14. I hated spaghetti when I was a kid because Mom was a fantastic cook with everything else. I hated her spaghetti. As an adult, I came around and for years made the same sauce over and over: Ragu tradional style sauce to which I added garlic, red wine, oregano and ground italian sausage. Over the years as I started cutting back on salt, the Ragu started tasting way too salty for me so I began experimenting. Now I always start with a can of the grocery store brand Italian style tomatoes. I drain the sliced/stewed ones and toss in a seasoned olive oil for a chunky sauce or use the diced ones, drained and run through the blender for a smooth sauce. I also like experimenting with all different shapes of pasta. We have pasta alot. And usually for any meat it is turkey meatballs. I like to play with non-tomato sauces too like white wine, garlic and canned artichokes. I usually have chicken in that. I also love cold pasta salads and use lots of red peppers in those. Yum. I should go eat my lunch now.

  15. Spaghetti was my favourite food growing up. My mother’s sauce is still the best ever (secret ingredient: Worcestershire sauce). I still love spaghetti, we have it here often.

    I love the idea of the Thursday Night Spaghetti Dinner. I wish I was a part of one!

  16. My oldest son likes pasta but hates spaghetti and other string like noodles. Its a texture thing with him so we try out all sorts of other shapes. My favorite way to have pasta is with cut up asparagus, penne the same size, and finely grated garlic and good romano, and a very light cream sauce made with a butter flour roux, buttermilk, and lemonjuice.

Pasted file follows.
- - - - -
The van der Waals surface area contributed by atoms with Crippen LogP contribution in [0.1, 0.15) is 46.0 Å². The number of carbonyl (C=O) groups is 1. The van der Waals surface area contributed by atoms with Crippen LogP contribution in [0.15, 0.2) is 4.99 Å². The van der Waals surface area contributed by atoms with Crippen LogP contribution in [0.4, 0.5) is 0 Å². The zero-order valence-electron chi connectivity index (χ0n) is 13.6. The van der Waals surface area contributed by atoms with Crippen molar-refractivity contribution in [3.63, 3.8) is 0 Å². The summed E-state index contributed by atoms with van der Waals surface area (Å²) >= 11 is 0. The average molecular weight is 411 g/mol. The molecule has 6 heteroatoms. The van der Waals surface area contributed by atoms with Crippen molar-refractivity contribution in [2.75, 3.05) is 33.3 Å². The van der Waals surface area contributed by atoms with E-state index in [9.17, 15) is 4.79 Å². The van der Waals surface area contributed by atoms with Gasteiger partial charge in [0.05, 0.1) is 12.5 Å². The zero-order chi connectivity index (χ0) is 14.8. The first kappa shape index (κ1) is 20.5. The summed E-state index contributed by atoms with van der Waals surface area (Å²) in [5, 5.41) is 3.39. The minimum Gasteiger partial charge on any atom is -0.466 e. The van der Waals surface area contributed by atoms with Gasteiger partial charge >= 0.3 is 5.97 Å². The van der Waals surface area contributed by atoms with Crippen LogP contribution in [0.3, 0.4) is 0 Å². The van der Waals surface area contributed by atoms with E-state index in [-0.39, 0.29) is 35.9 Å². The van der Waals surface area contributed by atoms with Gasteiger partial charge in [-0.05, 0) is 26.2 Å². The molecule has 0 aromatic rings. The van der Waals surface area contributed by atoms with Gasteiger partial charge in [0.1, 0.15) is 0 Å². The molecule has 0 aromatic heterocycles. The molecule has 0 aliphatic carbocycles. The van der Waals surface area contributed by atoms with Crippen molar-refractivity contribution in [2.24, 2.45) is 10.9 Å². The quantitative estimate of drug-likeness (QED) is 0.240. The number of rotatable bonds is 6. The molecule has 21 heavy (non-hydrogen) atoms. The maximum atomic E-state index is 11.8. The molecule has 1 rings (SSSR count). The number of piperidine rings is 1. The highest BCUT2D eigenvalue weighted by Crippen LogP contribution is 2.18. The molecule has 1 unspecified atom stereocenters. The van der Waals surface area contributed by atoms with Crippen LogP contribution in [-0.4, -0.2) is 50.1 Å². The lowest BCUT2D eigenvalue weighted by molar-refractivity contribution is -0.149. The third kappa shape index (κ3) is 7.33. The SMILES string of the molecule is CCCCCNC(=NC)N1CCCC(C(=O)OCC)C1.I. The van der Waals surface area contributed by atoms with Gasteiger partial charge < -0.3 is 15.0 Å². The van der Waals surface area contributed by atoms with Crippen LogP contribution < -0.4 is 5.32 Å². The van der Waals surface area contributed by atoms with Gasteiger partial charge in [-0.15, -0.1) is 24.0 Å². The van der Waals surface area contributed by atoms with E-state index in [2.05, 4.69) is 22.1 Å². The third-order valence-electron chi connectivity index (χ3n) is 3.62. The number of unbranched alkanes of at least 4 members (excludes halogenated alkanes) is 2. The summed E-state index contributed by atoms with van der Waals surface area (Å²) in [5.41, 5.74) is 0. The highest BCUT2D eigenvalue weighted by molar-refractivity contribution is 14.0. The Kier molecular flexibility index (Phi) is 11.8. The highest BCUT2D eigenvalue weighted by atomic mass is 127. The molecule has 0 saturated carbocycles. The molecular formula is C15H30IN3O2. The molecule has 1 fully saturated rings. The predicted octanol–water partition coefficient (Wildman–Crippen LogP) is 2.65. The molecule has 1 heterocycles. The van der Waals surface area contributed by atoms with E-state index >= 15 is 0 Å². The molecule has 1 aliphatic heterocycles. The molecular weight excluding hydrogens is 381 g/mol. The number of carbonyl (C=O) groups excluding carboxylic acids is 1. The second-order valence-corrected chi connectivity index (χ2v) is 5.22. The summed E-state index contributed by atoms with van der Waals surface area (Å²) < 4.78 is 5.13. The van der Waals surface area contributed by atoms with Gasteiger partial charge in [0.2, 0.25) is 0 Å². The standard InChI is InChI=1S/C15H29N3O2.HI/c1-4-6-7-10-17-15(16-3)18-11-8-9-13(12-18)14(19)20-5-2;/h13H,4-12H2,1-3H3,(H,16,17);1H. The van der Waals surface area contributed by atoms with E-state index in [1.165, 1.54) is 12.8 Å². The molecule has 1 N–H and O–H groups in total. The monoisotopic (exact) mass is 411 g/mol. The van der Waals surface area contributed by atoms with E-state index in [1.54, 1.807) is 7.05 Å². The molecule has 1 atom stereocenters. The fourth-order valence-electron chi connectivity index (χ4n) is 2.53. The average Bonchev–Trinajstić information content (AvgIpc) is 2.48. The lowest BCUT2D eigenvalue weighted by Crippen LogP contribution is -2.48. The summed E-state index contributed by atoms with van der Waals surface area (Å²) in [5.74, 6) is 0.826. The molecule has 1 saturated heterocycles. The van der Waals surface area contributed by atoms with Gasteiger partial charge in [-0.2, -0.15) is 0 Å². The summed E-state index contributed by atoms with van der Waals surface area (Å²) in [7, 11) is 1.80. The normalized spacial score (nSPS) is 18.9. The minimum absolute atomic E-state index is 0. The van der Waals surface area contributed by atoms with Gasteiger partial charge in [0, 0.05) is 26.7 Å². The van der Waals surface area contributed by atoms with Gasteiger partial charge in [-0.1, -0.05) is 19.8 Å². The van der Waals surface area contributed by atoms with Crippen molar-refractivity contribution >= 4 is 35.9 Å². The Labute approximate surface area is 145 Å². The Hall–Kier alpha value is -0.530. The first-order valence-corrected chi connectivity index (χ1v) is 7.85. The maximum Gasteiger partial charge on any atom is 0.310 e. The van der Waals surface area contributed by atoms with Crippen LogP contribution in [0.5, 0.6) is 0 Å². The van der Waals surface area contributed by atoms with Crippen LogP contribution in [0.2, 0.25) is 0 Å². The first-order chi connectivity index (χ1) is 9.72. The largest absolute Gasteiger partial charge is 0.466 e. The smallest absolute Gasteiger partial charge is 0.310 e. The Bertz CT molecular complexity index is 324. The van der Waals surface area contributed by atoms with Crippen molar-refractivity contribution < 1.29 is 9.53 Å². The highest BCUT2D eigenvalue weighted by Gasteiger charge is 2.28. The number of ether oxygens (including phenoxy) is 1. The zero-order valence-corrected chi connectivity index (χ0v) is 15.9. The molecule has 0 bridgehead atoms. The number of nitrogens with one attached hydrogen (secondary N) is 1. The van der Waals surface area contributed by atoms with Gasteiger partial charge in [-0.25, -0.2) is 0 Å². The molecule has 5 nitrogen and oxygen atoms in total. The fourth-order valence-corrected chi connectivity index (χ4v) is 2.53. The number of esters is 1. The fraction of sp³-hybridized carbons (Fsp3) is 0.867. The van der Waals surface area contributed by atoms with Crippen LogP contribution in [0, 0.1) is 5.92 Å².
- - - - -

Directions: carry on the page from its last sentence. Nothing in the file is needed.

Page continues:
The kids favorite is spaetzle (little sparrows) which are homemade little egg noodles (they look like little birds) which after being made get pan fried in veggie oil and fried onions sprinkled with the best stinky cheese we can find, and then served with hot sauerkraut as a garnish.

  17. I just made spaghetti yesterday. I usually use hamburger and add onions, garlic and herbs de Provence and tomatoes, of course. I haven’t tried to burn the onions. There are a lot of burned tastes that I like-my favorite being the burned part of barbequed ribs. Some people like burned popcorn but not me.

  18. Oh boy, I’m one of those weird people who doesn’t really like spagetti sauce all that much. I love pasta but would rather eat it with anything but red sauce. There is one exception, a friend of mine is Italian and his Mom and Dad grow their own tomatoes, and make their own sauce and it’s the best sauce I’ve ever tasted in my life. It’s smooth and I think she adds a bit of wine to the sauce but I’m not sure.